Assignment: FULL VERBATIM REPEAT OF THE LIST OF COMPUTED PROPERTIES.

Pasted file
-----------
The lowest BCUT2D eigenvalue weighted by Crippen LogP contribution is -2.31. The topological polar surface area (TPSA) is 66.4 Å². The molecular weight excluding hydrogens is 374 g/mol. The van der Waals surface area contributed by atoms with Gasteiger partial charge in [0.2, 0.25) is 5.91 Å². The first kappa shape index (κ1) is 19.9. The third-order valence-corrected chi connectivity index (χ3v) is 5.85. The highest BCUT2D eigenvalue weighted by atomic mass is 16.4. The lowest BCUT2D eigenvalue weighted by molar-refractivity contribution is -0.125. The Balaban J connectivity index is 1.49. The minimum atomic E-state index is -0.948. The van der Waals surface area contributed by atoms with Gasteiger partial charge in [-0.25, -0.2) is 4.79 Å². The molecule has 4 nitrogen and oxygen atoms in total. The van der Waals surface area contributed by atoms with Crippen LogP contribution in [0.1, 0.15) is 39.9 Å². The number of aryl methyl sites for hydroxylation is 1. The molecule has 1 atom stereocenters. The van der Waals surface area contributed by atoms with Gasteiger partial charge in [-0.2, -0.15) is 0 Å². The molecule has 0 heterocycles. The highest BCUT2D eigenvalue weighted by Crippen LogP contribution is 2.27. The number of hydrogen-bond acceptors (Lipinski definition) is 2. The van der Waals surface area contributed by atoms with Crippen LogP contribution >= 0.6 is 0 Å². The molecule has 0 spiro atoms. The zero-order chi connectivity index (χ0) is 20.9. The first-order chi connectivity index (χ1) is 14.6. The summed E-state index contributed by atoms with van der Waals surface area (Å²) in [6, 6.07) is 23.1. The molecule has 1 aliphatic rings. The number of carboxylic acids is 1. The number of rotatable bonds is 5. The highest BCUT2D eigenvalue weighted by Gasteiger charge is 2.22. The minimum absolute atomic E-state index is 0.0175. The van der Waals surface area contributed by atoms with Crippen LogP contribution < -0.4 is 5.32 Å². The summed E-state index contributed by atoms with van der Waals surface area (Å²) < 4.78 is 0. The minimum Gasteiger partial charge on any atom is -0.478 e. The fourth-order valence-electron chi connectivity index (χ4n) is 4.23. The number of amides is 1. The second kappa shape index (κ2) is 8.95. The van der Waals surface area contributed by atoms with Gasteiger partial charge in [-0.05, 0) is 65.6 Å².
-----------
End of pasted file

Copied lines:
The lowest BCUT2D eigenvalue weighted by Crippen LogP contribution is -2.31. The topological polar surface area (TPSA) is 66.4 Å². The molecular weight excluding hydrogens is 374 g/mol. The van der Waals surface area contributed by atoms with Gasteiger partial charge in [0.2, 0.25) is 5.91 Å². The first kappa shape index (κ1) is 19.9. The third-order valence-corrected chi connectivity index (χ3v) is 5.85. The highest BCUT2D eigenvalue weighted by atomic mass is 16.4. The lowest BCUT2D eigenvalue weighted by molar-refractivity contribution is -0.125. The Balaban J connectivity index is 1.49. The minimum atomic E-state index is -0.948. The van der Waals surface area contributed by atoms with Gasteiger partial charge in [-0.25, -0.2) is 4.79 Å². The molecule has 4 nitrogen and oxygen atoms in total. The van der Waals surface area contributed by atoms with Crippen LogP contribution in [0.1, 0.15) is 39.9 Å². The number of aryl methyl sites for hydroxylation is 1. The molecule has 1 atom stereocenters. The van der Waals surface area contributed by atoms with Gasteiger partial charge in [-0.2, -0.15) is 0 Å². The molecule has 0 heterocycles. The highest BCUT2D eigenvalue weighted by Crippen LogP contribution is 2.27. The number of hydrogen-bond acceptors (Lipinski definition) is 2. The van der Waals surface area contributed by atoms with Crippen LogP contribution >= 0.6 is 0 Å². The molecule has 0 spiro atoms. The zero-order chi connectivity index (χ0) is 20.9. The first-order chi connectivity index (χ1) is 14.6. The summed E-state index contributed by atoms with van der Waals surface area (Å²) in [6, 6.07) is 23.1. The molecule has 1 aliphatic rings. The number of carboxylic acids is 1. The number of rotatable bonds is 5. The highest BCUT2D eigenvalue weighted by Gasteiger charge is 2.22. The minimum absolute atomic E-state index is 0.0175. The van der Waals surface area contributed by atoms with Crippen LogP contribution < -0.4 is 5.32 Å². The summed E-state index contributed by atoms with van der Waals surface area (Å²) < 4.78 is 0. The minimum Gasteiger partial charge on any atom is -0.478 e. The fourth-order valence-electron chi connectivity index (χ4n) is 4.23. The number of amides is 1. The second kappa shape index (κ2) is 8.95. The van der Waals surface area contributed by atoms with Gasteiger partial charge in [-0.05, 0) is 65.6 Å².